As an interesting aside, the .NET garbage collection comes in two different flavors. One GC is used on the server side, and the other is used for client side applications. The server GC is optimized for throughput on multiprocessor machines, and the client workstation flavor is optimized for machines with one processor. If you are interested in the differences between the two flavors, the following webpage is a good place to get educated: http://msdn.microsoft.com/en-us/library/s973858.aspx.
The basic problem with the AX GC algorithm described above is that sometimes it scales poorly. The GC performs poorly in the face of an increasing number of object having loops in the object graph. The reason is that any assignment to an object may require extensive analysis to update the loop counts for all the objects in the structure. Plus this can cause significant network traffic when the objects are distributed.
Customers and internal Microsoft developers have seen a few issues that have been caused by the weakness of the AX GC strategy. The scenarios always involve structures that are self-referential containing many objects. Typically a programmer writes code that generates structures in which the objects are a monotonously increasing function of the number of records in a database table. This may work fine for test purposes, but might fail in production cases.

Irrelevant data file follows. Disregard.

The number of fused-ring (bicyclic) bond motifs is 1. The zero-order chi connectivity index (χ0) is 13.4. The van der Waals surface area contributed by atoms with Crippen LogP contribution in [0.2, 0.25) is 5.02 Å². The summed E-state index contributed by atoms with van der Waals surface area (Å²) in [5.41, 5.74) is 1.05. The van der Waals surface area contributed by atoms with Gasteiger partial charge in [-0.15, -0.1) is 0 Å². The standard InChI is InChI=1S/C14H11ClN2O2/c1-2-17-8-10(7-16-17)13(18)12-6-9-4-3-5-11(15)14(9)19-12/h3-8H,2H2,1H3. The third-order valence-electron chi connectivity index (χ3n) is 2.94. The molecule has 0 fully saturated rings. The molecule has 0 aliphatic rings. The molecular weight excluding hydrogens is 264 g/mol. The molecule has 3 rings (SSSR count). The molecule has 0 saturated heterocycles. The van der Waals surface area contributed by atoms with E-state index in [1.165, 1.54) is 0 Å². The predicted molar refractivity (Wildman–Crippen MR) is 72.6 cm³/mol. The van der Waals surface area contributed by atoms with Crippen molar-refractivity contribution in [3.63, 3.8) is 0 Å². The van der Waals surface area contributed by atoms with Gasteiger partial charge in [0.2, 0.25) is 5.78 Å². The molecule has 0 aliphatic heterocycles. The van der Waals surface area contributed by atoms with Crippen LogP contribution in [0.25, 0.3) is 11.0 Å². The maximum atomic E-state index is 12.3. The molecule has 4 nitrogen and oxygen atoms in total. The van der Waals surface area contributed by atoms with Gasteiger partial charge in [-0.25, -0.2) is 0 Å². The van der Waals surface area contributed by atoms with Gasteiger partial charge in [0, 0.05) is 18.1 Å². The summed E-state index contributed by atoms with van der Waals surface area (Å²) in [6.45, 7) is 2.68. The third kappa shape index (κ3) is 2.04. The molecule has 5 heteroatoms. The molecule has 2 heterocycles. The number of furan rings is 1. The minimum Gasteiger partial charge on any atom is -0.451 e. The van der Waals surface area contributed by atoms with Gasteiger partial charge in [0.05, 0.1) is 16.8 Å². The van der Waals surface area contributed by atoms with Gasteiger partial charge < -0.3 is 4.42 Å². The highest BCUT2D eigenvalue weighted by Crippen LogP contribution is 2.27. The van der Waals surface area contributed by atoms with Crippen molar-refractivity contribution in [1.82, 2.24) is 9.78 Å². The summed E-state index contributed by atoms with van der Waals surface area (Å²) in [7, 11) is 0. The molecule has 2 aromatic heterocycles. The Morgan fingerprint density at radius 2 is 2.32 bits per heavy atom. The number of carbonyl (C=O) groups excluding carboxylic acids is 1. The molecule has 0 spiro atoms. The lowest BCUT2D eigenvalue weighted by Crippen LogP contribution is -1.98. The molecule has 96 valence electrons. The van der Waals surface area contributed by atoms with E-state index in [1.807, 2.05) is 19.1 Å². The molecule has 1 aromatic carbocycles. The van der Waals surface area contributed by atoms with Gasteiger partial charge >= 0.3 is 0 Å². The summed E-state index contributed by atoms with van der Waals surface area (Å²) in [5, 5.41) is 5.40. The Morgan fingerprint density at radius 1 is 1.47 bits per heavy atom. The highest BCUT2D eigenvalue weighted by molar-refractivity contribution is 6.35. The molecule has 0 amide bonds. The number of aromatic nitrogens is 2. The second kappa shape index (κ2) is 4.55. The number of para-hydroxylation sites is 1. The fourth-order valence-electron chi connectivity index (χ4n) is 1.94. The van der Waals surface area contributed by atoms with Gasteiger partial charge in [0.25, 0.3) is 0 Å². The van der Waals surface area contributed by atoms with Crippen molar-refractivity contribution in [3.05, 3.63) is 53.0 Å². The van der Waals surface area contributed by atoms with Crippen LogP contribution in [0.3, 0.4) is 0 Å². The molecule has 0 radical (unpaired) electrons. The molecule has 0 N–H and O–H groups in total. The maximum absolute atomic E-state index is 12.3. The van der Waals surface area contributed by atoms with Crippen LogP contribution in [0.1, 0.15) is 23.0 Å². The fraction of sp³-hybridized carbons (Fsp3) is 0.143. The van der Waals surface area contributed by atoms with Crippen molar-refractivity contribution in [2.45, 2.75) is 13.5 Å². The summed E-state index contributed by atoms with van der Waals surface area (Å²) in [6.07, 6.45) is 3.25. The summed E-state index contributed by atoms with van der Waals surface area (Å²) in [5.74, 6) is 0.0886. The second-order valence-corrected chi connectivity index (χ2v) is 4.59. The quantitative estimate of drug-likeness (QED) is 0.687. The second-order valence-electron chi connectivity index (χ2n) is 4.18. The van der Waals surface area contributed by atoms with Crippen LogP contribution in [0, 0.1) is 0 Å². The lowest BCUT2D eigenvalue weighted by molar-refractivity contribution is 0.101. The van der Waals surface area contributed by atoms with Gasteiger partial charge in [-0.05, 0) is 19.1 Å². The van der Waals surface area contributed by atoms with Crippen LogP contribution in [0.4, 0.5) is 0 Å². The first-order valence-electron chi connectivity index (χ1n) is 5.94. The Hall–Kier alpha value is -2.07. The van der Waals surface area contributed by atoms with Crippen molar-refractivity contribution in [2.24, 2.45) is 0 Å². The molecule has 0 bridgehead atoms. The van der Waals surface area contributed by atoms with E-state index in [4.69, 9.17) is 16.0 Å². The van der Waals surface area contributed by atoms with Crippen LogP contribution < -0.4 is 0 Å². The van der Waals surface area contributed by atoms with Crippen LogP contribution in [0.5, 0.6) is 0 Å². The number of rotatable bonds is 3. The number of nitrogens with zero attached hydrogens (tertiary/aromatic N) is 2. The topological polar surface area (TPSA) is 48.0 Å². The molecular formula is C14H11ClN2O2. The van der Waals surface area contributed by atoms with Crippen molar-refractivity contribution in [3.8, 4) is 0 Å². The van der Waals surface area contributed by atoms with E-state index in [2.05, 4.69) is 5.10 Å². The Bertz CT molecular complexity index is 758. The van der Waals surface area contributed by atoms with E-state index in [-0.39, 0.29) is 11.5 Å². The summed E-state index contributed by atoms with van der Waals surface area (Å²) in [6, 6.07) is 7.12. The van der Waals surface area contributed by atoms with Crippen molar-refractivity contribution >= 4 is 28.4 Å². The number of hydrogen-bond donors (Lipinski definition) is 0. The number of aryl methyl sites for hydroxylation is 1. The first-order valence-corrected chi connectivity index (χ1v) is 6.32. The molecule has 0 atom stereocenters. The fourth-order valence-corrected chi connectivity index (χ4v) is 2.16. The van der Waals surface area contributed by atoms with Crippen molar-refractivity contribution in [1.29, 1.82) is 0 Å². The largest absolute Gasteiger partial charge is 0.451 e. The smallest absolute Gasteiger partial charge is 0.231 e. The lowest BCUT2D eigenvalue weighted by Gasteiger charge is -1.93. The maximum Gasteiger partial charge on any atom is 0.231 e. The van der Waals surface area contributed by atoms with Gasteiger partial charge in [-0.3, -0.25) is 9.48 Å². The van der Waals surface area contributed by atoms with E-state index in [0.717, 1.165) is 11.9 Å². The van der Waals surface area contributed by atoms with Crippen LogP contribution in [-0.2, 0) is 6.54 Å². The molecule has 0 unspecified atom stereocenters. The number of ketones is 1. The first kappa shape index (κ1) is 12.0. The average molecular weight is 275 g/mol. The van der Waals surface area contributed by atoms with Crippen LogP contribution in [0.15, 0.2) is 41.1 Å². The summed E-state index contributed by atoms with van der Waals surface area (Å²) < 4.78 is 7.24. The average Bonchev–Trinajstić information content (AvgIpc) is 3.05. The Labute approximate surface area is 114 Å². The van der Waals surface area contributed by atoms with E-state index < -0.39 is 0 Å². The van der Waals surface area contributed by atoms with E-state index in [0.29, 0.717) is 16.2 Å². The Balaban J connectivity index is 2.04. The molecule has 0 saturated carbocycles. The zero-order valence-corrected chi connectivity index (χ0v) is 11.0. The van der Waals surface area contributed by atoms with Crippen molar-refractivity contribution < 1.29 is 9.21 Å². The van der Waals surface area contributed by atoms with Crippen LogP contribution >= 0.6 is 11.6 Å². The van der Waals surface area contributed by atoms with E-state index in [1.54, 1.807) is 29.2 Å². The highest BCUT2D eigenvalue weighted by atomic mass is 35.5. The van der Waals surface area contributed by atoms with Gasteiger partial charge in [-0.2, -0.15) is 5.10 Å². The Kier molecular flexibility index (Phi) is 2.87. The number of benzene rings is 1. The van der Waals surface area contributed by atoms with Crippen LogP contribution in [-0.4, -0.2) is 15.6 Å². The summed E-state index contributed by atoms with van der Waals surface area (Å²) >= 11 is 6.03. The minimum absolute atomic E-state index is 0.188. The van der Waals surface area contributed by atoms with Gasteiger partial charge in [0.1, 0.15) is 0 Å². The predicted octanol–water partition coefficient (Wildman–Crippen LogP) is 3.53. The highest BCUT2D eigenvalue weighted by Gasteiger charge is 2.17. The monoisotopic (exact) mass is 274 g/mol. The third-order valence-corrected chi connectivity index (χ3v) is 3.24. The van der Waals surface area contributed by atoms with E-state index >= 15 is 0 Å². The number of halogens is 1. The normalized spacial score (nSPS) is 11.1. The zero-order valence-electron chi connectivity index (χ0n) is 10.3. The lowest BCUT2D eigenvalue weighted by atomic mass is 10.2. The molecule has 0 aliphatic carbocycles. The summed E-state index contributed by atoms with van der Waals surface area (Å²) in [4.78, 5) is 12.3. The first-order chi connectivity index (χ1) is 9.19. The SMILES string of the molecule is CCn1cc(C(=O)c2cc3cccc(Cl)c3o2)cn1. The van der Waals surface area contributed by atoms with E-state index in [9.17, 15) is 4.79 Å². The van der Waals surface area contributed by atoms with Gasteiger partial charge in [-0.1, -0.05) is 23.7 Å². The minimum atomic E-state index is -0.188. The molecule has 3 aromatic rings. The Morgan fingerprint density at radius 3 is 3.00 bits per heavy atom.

There are workarounds that can be applied to reduce the problem. One workaround is to manage the reference loops through lookups in suitable structures. For example, instead of a standard direct reference, the code could store a GUID, and have an auxiliary structure to map the GUIDs onto references.
Performance Graph of Experimental Results
To illustrate the problems with the AX GC, we have provided the contents of an X++ .XPO file at the end of this blog. You can import the .XPO into your test AX system. This code sample was deliberately designed to demonstrate the worst case behavior, and it does not represent code that is likely to be used in real-life applications.
The X++ sample builds a circular linked list of elements. After the list is built it is dismantled by taking each element out of the loop one at a time. Each time a link is removed from the list, the AX GC must rescan the whole remaining list. In this case all objects are created and destroyed on the same tier, namely the client tier.